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Winter storms are eroding Misquamicut. Could this sand restoration plan be the answer?

Posted on June 5, 2024

On a fine summer day, you can probably find Caswell Cooke on a stage near Misquamicut Beach wearing a sailor’s outfit and jamming with his band, Caswell & the Peel N’ Eats.

These days you can also find Cooke in slacks and a jacket in meeting rooms trying to persuade Westerly residents and city officials to save Misquamicut Beach from coastal erosion. In recent months, Cooke has made his case before the Misquamicut Business Association – over which he presides – Westerly’s Town Council – on which he once served – and the Misquamicut Fire District.

“I mean, the bottom line is people talk about coastal erosion. They study coastal erosion. They’re fascinated by coastal erosion. But nobody does anything about coastal erosion. So I said, ‘Well, I’m going to do something,’” Cooke said.

He cooked up a plan that involves dredging sand from the ocean floor onto the coast. It has been done in other coastal communities, perhaps most recently in Montauk, Long Island, in New York, where the U.S. Army Corps of Engineers placed 500,000 cubic yards of sand along 4,100 feet of coastline. The Montauk project cost $11.7 million and, thanks to favorable weather, was completed ahead of schedule.

Cooke wants to do the same along the three-mile stretch of Misquamicut Beach, which includes Misquamicut State Beach, the most popular in the state. He estimates the job would cost $24 million to $30 million over 10 years. But because the beach is split into sections owned by the state and the town, and the federal government would pick up part of the tab, the total cost to Westerly would be about $300,000 to $500,000 per year.

Economic impact of erosion

This is all “a rough sketch,” Cooke admits. But he emphasized that what Westerly risks losing if nothing is done is far greater. The houses – Cooke counted 218 – on Atlantic Avenue, which runs along Misquamicut Beach, generate about $8 million to $9 million in property taxes annually. There are about 50 businesses in the area, and hundreds of seasonal and permanent jobs. This isn’t counting the taxes from hotels and restaurants, the revenue from the large parking lots near the beach or the daily expenditures of beachgoers and other tourists.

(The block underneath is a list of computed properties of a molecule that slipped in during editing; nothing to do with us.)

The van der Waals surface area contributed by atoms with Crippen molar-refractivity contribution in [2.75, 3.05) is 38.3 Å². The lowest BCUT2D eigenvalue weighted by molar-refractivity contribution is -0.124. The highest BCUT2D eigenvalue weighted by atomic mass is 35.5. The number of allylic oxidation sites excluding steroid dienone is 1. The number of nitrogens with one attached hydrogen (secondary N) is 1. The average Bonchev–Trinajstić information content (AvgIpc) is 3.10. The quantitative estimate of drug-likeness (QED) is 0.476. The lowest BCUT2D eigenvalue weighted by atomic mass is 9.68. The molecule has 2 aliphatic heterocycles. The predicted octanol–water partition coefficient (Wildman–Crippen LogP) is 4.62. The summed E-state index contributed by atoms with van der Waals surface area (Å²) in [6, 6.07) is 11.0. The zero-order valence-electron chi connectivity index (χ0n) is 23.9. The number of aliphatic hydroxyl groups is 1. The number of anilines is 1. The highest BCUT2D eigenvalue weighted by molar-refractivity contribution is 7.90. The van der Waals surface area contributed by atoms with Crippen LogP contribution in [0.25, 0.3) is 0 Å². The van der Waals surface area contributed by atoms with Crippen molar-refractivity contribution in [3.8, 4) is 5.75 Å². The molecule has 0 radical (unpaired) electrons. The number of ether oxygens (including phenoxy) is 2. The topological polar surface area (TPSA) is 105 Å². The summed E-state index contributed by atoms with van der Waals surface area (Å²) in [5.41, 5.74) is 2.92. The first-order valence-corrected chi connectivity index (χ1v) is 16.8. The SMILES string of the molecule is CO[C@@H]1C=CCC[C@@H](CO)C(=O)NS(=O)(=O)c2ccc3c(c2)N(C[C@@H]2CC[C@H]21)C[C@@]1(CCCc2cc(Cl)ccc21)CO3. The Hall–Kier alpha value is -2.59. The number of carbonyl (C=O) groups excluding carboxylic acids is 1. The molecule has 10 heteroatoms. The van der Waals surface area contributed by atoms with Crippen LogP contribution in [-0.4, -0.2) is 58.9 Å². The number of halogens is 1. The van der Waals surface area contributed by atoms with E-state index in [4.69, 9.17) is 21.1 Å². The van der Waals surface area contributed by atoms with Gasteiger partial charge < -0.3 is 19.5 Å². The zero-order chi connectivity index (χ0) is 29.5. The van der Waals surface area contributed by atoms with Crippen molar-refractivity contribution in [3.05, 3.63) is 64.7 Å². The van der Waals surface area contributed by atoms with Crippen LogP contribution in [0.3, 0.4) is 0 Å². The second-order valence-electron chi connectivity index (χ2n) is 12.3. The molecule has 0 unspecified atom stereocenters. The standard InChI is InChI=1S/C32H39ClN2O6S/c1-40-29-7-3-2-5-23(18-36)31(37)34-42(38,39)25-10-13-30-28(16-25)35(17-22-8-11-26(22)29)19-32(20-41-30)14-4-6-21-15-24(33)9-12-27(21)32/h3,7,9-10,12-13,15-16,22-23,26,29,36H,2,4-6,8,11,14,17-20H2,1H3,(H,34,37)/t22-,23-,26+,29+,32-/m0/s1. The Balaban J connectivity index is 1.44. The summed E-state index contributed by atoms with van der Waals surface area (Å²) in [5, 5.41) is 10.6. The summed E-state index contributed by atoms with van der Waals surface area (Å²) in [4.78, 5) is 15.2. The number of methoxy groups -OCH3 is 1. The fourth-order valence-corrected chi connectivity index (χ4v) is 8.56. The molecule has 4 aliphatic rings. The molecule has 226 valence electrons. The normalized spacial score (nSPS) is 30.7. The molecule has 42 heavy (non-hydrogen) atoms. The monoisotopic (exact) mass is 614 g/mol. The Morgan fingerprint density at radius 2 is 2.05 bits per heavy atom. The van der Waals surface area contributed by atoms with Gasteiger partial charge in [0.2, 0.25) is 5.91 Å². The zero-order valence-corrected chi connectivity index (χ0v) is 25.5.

“It’s so important to the local economy that I just feel something needs to be done, and no one’s coming up with any solutions except, you know, wait for the big one to take everything out,” Cooke said.

Heavy equipment clears sand from Atlantic Avenue in January after the third storm in a month washed out the dunes along the Misquamicut shoreline in Westerly.

Another big storm could inflict tremendous damage on the beach. It is still recovering after three back-to-back winter storms battered the coast, destroying dunes and washing sand onto Atlantic Avenue.

Implications for shoreline access

Conrad Ferla, a beach-access advocate, said saving Misquamicut is also a matter of public access.

“If the public doesn’t save Misquamicut, it literally is the only place where the working class are actually welcome to use the shore – out of the chunk of it – because it is surrounded by Weekapaug and Watch Hill, who have done everything they possibly can to exclude the public from using the shore. So if we let Misquamicut just wash away, then there really is no public beach in Westerly,” Ferla said.

Both Weekapaug and Watch Hill have restricted access and parking at their beaches.

Cooke argues that his project would actually expand access to Misquamicut Beach.

“If you put sand on the beach, that sand is now public,” Cooke said, though Ferla frets that local efforts may still be underway to try to restrict access to the beach.

Is ‘managed retreat’ an option?

Some Town Council members have suggested that the town may need to consider managed retreat, a strategy that allows the coastline to move inland. If anything, Cooke hopes his plan will buy Westerly time to find longer-term solutions to coastal erosion.

“Can anyone fight Mother Nature? No. Will Mother Nature eventually reclaim Misquamicut into the sea? Probably. But if we can hold it off a generation or two, and who knows? In another generation or two, there might be better or more permanent solutions,” Cooke said.


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